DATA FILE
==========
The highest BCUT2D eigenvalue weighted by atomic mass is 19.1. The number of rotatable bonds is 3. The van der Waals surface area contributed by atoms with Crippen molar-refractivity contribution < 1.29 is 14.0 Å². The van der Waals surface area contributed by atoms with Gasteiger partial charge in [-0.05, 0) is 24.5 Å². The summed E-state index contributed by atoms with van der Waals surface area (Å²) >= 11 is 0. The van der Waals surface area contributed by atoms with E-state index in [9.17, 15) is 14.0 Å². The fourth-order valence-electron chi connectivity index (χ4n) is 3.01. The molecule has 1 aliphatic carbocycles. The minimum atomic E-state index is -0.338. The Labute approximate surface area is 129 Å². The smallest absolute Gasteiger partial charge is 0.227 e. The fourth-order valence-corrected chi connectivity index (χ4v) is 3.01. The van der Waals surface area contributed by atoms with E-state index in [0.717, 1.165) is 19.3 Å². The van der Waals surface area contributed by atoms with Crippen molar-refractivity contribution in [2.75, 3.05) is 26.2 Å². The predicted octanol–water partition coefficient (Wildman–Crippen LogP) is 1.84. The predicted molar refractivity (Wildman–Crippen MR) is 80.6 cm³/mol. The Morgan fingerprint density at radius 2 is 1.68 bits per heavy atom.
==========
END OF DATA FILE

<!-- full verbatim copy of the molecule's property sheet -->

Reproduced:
The highest BCUT2D eigenvalue weighted by atomic mass is 19.1. The number of rotatable bonds is 3. The van der Waals surface area contributed by atoms with Crippen molar-refractivity contribution < 1.29 is 14.0 Å². The van der Waals surface area contributed by atoms with Gasteiger partial charge in [-0.05, 0) is 24.5 Å². The summed E-state index contributed by atoms with van der Waals surface area (Å²) >= 11 is 0. The van der Waals surface area contributed by atoms with E-state index in [9.17, 15) is 14.0 Å². The fourth-order valence-electron chi connectivity index (χ4n) is 3.01. The molecule has 1 aliphatic carbocycles. The minimum atomic E-state index is -0.338. The Labute approximate surface area is 129 Å². The smallest absolute Gasteiger partial charge is 0.227 e. The fourth-order valence-corrected chi connectivity index (χ4v) is 3.01. The van der Waals surface area contributed by atoms with E-state index in [0.717, 1.165) is 19.3 Å². The van der Waals surface area contributed by atoms with Crippen molar-refractivity contribution in [2.75, 3.05) is 26.2 Å². The predicted octanol–water partition coefficient (Wildman–Crippen LogP) is 1.84. The predicted molar refractivity (Wildman–Crippen MR) is 80.6 cm³/mol. The Morgan fingerprint density at radius 2 is 1.68 bits per heavy atom.